JEAN KENT was born in Chinchilla, Qld, in 1951. She published her first poems in a literary magazine in 1970, while she was completing an Arts Degree (majoring in psychology) at the University of Qld; her first collection, Verandahs, appeared twenty years later, in 1970. Since then, another eight books of her poetry have been published. The most recent are The Hour of Silvered Mullet (Pitt Street Poetry, 2015) and Paris in my Pocket (PSP, 2016).
Awards Jean has won include the Anne Elder Prize and Dame Mary Gilmore Award (both for Verandahs), the Wesley Michel Wright Prize, the Josephine Ulrick Prize and Somerset Prize. She has been a runner-up for the Newcastle Poetry Prize and winner of its Local Section, and was a judge of the prize in 2013. She has received several writing grants from the Australia Council, including Overseas Residencies in Paris in 1994 and 2011.
As well as writing poetry, fiction and (occasional) nonfiction, Jean has worked as an educational psychologist, counsellor in TAFE colleges, lecturer in Creative Writing, mentor and facilitator of poetry workshops.
With Kit Kelen, Jean was co-editor of A Slow Combusting Hymn: Poetry from and about Newcastle and the Hunter Region (ASM/Cerberus Press, Flying Island Books, 2014).
Her Flying Island pocket book is The Language of Light (2013), a selection of her poems with Chinese translations by Iris Fan Xing.
In 2020, Kit Kelen invited her to converse with him by email for his blog spot, The Daily Kit. Their conversation over six months, covering a lot of topics, including poetry, but also COVID19, the deaths of their mothers, gardening … and some very recent drafts of poems, can be read here:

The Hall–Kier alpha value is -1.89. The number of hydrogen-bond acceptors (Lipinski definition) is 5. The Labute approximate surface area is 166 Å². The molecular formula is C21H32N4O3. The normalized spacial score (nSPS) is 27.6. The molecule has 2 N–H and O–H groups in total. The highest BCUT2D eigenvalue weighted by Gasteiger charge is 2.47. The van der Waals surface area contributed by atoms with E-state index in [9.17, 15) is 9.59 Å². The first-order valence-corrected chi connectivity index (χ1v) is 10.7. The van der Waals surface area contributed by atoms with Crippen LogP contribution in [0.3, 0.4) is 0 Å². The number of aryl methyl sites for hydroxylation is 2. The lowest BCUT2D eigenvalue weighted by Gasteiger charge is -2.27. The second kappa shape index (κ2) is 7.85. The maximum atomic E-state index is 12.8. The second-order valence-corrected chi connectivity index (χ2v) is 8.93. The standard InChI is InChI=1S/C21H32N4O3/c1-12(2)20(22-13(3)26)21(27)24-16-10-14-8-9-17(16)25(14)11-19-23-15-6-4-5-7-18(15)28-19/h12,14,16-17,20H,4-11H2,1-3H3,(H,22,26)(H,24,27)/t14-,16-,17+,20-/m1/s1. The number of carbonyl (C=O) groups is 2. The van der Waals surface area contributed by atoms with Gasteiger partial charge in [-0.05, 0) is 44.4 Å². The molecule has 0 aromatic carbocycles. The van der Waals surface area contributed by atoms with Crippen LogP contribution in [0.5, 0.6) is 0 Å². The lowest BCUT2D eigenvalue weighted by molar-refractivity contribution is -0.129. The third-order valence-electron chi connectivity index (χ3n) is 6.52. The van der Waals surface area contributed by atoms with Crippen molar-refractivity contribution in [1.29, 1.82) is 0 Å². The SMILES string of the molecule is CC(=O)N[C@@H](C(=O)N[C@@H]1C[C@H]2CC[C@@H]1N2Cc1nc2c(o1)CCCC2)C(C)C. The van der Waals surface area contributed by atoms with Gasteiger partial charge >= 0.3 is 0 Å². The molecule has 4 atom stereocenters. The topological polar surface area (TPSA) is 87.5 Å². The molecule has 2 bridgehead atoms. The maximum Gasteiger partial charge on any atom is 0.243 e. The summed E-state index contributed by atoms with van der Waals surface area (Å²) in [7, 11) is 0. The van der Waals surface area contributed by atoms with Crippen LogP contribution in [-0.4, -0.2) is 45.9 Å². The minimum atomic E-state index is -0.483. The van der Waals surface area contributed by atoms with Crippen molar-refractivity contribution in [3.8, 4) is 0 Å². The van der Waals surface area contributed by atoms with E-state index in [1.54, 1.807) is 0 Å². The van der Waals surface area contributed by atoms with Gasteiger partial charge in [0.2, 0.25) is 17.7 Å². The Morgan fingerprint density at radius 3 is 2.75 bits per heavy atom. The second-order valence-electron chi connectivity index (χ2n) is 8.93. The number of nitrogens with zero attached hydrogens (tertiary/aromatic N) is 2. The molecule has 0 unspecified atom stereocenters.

Jean lives at Lake Macquarie, NSW. Her website is jeankent.net.au
Views from the desk, Kilaben Bay
A PLATFORM FOR LEGENDS
On the verandah of my grandparents’ house, the day falls asleep around me. This is the roof of my childhood. And this, the floor. Tin and wood: silver-grey, sibling corrugations. Like platforms for family legends they wait, rehearsing allegories as if it is always the end of a sun-limp day, the lucerne cut, wheat bagged and a needle in the hessian beckoning its tail of string.
In the fragrant dusk, soil settles. Crickets, ants and unseen lives team over cracks in black earth’s surface – years are strung like tales of Min-Min lights along this world of roof-creaks, board-sighs, a home paddock barracking for the far-off calls of dinner plates, falling tablecloths, cutlery and relatives.
Time melts here. Ghosts with glasses of Scotch catching the last day’s light in their hands, bend their knees, ease back into squatters’ chairs. I wake. A cool breeze is balancing beside the verandah rail, roping it and ruffling off, up into wisteria leaves: sitting tenants now, under the roof. Time melts. On the ends of long wooden arms, ice, moonlit, hugs the air.
(From Verandahs, Hale & Iremonger, 1990; reprinted Picaro Press, 2009.
Also in The Language of Light, ASM/Flying Island Books, Macao, 2013.)
QUARANTINE CAMP, 1919
After the tents of war, now the tents of Wallangarra: one last quarantine before the unfamiliar family can escape to what they hope will be a home.
Seven days—seven and six a day— under the sheltering granite ranges, fires heat drums, the coats of the women skim just high enough to escape the frost, the men in their new civvie uniforms stand stiff as saplings, not happily transplanted, yet.